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McEntee: Utah girl wishes for a happier Valentine's Day for her 2 moms

Published February 14, 2013 8:09 am

This is an archived article that was published on sltrib.com in 2013, and information in the article may be outdated. It is provided only for personal research purposes and may not be reprinted.

Last year, Abigail Hasting-Tharp brought me a valentine.

This year, she'll be part of a Valentine's Day demonstration, of sorts, when her moms go to the Salt Lake County Clerk's Office to ask for a civil marriage license they know they won't get.

Abigail's moms, Jamila Tharp and Michelle Hasting, were married in Canada in 2006 and in California in 2008, when same-sex marriage was briefly legal.

At age 10, Abigail, a fourth-grader at the McGillis School in Salt Lake City, already is an old hand at activism in pursuit of marriage equality. When she was 4, she led a march across the Golden Gate Bridge.

This time, she'll be part of a Valentine's Day event in which her moms and other couples will ask for licenses as choirs sing love songs in an atrium, bedecked in red, heart-shaped balloons, at the Salt Lake County Government Center.

"I guess why I'm doing this is I think it's just sad that my moms are recognized as different than anyone else," Abigail said Wednesday. "And I don't want to be the person who sits at home in front of the TV and waits for someone else to do something. I want to do it myself."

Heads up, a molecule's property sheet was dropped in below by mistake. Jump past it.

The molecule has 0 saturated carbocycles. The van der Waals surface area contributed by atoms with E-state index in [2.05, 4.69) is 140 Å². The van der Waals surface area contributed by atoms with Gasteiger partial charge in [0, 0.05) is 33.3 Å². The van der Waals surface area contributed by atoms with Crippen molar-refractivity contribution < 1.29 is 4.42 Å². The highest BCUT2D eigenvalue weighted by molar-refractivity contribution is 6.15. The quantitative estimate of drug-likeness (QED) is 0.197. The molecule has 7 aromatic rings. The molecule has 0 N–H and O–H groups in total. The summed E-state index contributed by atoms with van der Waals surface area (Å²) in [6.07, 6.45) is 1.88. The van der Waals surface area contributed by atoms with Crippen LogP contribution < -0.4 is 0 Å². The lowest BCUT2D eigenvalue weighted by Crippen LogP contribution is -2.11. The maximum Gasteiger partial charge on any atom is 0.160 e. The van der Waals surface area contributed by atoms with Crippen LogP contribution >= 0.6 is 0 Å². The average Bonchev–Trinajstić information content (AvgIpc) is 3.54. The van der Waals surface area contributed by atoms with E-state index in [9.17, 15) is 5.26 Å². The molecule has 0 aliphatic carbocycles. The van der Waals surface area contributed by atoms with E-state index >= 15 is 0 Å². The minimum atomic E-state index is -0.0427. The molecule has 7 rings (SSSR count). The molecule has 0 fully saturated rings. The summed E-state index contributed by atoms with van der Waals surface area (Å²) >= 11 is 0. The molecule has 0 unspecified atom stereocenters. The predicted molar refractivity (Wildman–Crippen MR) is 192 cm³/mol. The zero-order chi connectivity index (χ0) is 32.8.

She notes that, while there are scores of rights and protections for married straight couples, none would apply to her mothers.

"If something were to happen to one of my moms — knock on wood — they wouldn't be able to have the same protections and stuff like that," Abigail said. "They wouldn't be recognized as a family, which can be tremendously bad for a family."

The Hasting-Tharp family includes Jamila, Michelle, Abigail and her brothers, Kaiden and Alexander. In California, that wouldn't raise any eyebrows. But, in Utah, same-sex marriage is illegal because voters in 2004 amended the Utah Constitution to define marriage as between only a man and a woman.

Nationally, the legality of 1996 Defense of Marriage Act will be argued in the U.S. Supreme Court next month, and a ruling is expected by June. (DOMA denies federal recognition of same-sex marriages and allows states to do the same even when such unions were legally approved in other states.)

The U.S. military has abandoned "Don't Ask, Don't Tell," and just this week outgoing Defense Secretary Leon Panetta announced that many privileges once limited to those with so-called traditional marriages will be available to same-sex couples.

DOMA is an impediment Abigail would like to see removed.

"I'm just really hoping that someday," she said, "the law will change, DOMA will go away and my family will be equal."

I still have that valentine Abigail gave me last year, and I took another look at it Wednesday.

"Please take a stand on the side of love," she'd written. "Family is family. Love is love."

One day, I believe, Abigail's wish will come true.

Peg McEntee is a news columnist. Reach her at pegmcentee@sltrib.com, facebook.com/pegmcentee and Twitter, @pegmcentee.